• Far north First Nation says “no, thanks” to aerial survey work  “A northwestern Ontario First Nation has placed a moratorium on geophysical surveying of its traditional territory. The council at Fort Severn has told the Ontario Geological Survey it’s formally withdrawing its permission until Ontario and Canada recognize a government-to-government relationship with First Nations. The letter to the Ontario Geological Survey from Fort Severn First Nation states, “The people of Fort Severn are dissatisfied with the slow reaction of the Canadian and Ontario governments to respond to the Idle No More movement and the hunger fast of Chief Theresa Spence. As a signatory of Treaty No. 9, Ontario has a responsibility to respond to the demands of the First Nations for a treaty relationship.” The letter, which was signed by Chief Joseph Crowe, adds, “The chief and council of Fort Severn Cree will revisit this decision on February 28, the next scheduled meeting of the First Nations leadership and Canada. If the people of Fort Severn are satisfied that progress has been made at this meeting, this moratorium will be lifted.” ‘Open the door for whoever wants to come in’ CBC News was unable to reach Chief Crowe for comment but one member of the Fort Severn council said gathering data about resources could cause problems for his community in the future. “After the air survey is done, whatever they find is published,” Angus Miles said. “It’s gonna be available to everybody. That’s one of the biggest concerns we have. It’s just gonna open the door for whoever wants to come in.” A spokesperson for the Ministry of Northern Development and Mines told CBC News the ministry has instructed the contractor it hired to conduct aerial surveys over Fort Severn to suspend work until further notice ….”  Sourcemore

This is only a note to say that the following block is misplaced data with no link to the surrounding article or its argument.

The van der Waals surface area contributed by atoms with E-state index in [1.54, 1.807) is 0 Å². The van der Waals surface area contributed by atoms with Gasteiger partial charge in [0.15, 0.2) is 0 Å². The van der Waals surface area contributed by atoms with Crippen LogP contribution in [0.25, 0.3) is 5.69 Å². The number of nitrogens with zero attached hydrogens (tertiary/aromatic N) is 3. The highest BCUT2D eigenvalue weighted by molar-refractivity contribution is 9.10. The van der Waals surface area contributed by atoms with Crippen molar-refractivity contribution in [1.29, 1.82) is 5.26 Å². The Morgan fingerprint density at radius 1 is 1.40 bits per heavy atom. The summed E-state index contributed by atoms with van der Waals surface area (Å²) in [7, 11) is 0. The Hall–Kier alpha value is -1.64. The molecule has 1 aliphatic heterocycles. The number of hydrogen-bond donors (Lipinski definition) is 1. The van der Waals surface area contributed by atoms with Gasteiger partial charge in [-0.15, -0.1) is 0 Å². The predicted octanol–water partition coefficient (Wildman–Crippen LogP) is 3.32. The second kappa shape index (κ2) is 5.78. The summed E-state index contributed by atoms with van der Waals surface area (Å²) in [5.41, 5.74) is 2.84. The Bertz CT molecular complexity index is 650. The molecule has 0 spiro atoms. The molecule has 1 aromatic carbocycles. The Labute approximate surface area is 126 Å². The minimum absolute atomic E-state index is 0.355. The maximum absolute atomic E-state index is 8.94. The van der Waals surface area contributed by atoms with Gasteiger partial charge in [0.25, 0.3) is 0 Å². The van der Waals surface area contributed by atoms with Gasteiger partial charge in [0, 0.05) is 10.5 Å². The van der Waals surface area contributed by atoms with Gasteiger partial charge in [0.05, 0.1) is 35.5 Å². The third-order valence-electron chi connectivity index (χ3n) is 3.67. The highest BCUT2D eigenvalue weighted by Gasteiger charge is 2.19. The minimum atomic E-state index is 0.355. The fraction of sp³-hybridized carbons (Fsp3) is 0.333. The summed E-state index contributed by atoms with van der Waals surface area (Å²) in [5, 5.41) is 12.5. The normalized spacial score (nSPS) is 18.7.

• Ring of Fire mention in significant Conference Board of Canada report in mining in Canada  “Overall metal and non-metallic mineral production is expected to grow by 91% from 2011 to 2020. With a compound annual growth rate of 7.5%, says a new report by the Conference Board of Canada. The annual gross domestic product of mining in the North, which was C$4.4 billion in 2011, is expected to reach C$8.5 billion in 2020, according to the report, The Future of Mining in Canada’s North. This forecast assumes the current business environment in the North will be similar throughout the forecast period, with its current taxation and regulatory regimes and its current trend in addressing infrastructure and skilled labor constraints …. “The Ring of Fire in Northern Ontario also holds greater potential than what is currently project. Similarly, the territories have a number of promising sites that could be developed over and above those included in the outlook. Important and undeveloped mineral deposits such as uranium, diamonds, and gold still remain in various Northern regions of Canada,” said the Conference Board of Canada.”  Sourcemore (In Support of Mining blog) – more – Conference Board of Canada summary of report here – Conference Board news release here – Conference Board report here

More open source information (excerpts from information monitored 11 Jan-1 Feb 13 (29 page PDF) here. All information shared here in accordance with the Fair Dealing provisions (§29) of the Copyright Act. The blog is not responsible for the accuracy of the source material, and inclusion of material doesn’t mean endorsement.